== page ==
I think it is important to note that Matthew tells us that Jesus knew their thoughts.  This would have been a supernatural revelation from the Holy Spirit to the man Jesus.  Even though they hadn’t said anything openly, Jesus spoke to them regarding the thoughts that were in their hearts.  The same power and authority that He possessed to work miracles of healing were the same necessary to grant forgiveness of sins.  In fact, the miracles of healing testified to that very truth—the truth that He was the promised Messiah foretold by the prophets.

 

Isaiah 35:5–6 “Then the eyes of the blind shall be opened, and the ears of the deaf shall be unstopped. Then shall the lame man leap as an hart, and the tongue of the dumb sing….”

 

Isaiah 42:6–7 “I the LORD have called thee in righteousness, and will hold thine hand, and will keep thee, and give thee for a covenant of the people, for a light of the Gentiles; To open the blind eyes….”

 

The fact that Jesus addressed their thoughts should have testified to the power of God at work in Him, but the hearts of the scribes were hard and not open to the revelation of truth before them.

 

Jesus than turned to the sick man and commanded him to pick up his bed and go home—which he did, glorifying God the whole way.  The multitudes glorified God also, but their response was one of amazement and fear at being in the presence of a man that God had endued with such power.

 

I think it is significant to note that Jesus first pronounced forgiveness of sins before dealing with the man’s physical infirmity because his greatest need was for spiritual healing.  Some conclude that the man’s sickness was a direct consequence of sin in his life.  The fact that Jesus pointed out that forgiveness of sins was a harder thing to prove and then healed the man gave evidence to God’s seal of approval on what Jesus said—His claim to be Messiah.  If it had been blasphemy as the scribes thought, do you think God would have allowed the man’s healing?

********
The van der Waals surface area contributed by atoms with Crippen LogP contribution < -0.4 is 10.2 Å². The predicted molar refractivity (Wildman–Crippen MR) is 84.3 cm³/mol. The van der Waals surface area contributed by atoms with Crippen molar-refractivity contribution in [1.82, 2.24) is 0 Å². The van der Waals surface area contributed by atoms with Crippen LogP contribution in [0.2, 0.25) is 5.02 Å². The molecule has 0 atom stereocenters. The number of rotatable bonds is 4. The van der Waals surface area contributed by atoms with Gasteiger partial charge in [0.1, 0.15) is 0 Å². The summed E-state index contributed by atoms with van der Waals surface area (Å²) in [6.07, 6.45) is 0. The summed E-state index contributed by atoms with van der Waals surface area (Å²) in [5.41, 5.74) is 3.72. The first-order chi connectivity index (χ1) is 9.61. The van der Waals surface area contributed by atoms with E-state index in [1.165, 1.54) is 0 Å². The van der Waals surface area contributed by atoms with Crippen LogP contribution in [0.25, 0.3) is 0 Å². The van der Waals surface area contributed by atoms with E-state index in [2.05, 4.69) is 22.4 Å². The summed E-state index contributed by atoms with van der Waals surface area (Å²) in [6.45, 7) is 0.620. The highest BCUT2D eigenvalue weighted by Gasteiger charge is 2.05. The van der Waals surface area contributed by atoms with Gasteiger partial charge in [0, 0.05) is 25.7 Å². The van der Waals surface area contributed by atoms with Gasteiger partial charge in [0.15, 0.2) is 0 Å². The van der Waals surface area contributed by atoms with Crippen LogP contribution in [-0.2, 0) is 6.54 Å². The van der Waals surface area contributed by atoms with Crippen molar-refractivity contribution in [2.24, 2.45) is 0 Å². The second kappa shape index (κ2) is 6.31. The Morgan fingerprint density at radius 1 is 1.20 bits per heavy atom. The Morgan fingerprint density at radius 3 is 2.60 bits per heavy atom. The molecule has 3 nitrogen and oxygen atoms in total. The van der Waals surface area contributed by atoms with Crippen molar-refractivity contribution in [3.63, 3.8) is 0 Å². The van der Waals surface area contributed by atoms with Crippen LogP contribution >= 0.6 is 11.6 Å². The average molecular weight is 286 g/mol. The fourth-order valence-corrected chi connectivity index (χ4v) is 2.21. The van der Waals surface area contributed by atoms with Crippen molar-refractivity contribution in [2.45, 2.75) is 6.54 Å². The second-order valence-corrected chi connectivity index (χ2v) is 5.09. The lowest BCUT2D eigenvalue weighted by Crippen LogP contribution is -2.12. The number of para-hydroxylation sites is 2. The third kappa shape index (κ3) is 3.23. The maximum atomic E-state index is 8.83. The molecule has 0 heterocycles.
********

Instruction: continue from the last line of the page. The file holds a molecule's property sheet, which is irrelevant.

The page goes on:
Matthew 9:9 ¶ And as Jesus passed forth from thence, he saw a man, named Matthew, sitting at the receipt of custom: and he saith unto him, Follow me. And he arose, and followed him.

Matthew 9:10 And it came to pass, as Jesus sat at meat in the house, behold, many publicans and sinners came and sat down with him and his disciples.

 

Matthew next chooses to relate his own call as a disciple of Jesus.  From the other gospel accounts we learn that Matthew was known as Levi the son of Alphaeus. Jesus saw Matthew collecting taxes and stopped and asked him to follow Him as one of His disciples.  Suddenly we see one of the most despised men in Israel getting up and following the Lord without question.

 

Though nothing in scripture supports this, I believe Matthew must have heard about Jesus and had probably even heard John the Baptist as he preached his message of repentance.  In fact, chapter ten lists James the son of Alphaeus as one of the disciples; and it is likely that this was Matthew’s brother.  If so, I think he had heard enough to come to the point that he was very sorry for his sins and wanting to make a change in his life.  Jesus gave him the perfect opportunity for making that new start in life.

 

Luke tells us that Matthew prepared a great feast in his own home to honor the Lord Jesus.  (As to when is disputed, but that is insignificant.)  It seems that he invited many of his fellow tax-collectors and others recognized as sinners or known as disreputable in the community.